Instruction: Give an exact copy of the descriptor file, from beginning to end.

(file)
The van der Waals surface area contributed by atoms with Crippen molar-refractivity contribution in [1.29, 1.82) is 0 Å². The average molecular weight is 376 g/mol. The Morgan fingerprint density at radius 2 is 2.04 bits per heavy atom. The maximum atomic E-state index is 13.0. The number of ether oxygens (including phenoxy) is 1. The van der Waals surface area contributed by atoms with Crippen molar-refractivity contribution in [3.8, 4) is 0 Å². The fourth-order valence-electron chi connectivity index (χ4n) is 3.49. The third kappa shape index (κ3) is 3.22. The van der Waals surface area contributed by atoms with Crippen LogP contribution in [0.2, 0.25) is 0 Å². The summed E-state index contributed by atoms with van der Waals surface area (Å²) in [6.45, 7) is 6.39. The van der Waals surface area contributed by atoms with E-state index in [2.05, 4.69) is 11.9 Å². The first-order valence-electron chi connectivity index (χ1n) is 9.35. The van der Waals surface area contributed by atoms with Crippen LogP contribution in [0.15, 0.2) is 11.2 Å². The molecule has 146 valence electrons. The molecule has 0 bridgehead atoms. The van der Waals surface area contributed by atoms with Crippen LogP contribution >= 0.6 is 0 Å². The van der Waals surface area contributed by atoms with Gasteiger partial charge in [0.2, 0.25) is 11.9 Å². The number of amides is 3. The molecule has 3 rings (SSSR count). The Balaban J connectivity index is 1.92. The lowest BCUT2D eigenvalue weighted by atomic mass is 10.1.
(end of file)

The van der Waals surface area contributed by atoms with Crippen molar-refractivity contribution in [1.29, 1.82) is 0 Å². The average molecular weight is 376 g/mol. The Morgan fingerprint density at radius 2 is 2.04 bits per heavy atom. The maximum atomic E-state index is 13.0. The number of ether oxygens (including phenoxy) is 1. The van der Waals surface area contributed by atoms with Crippen molar-refractivity contribution in [3.8, 4) is 0 Å². The fourth-order valence-electron chi connectivity index (χ4n) is 3.49. The third kappa shape index (κ3) is 3.22. The van der Waals surface area contributed by atoms with Crippen LogP contribution in [0.2, 0.25) is 0 Å². The summed E-state index contributed by atoms with van der Waals surface area (Å²) in [6.45, 7) is 6.39. The van der Waals surface area contributed by atoms with E-state index in [2.05, 4.69) is 11.9 Å². The first-order valence-electron chi connectivity index (χ1n) is 9.35. The van der Waals surface area contributed by atoms with Crippen LogP contribution in [0.15, 0.2) is 11.2 Å². The molecule has 146 valence electrons. The molecule has 0 bridgehead atoms. The van der Waals surface area contributed by atoms with Crippen LogP contribution >= 0.6 is 0 Å². The van der Waals surface area contributed by atoms with Gasteiger partial charge in [0.2, 0.25) is 11.9 Å². The number of amides is 3. The molecule has 3 rings (SSSR count). The Balaban J connectivity index is 1.92. The lowest BCUT2D eigenvalue weighted by atomic mass is 10.1.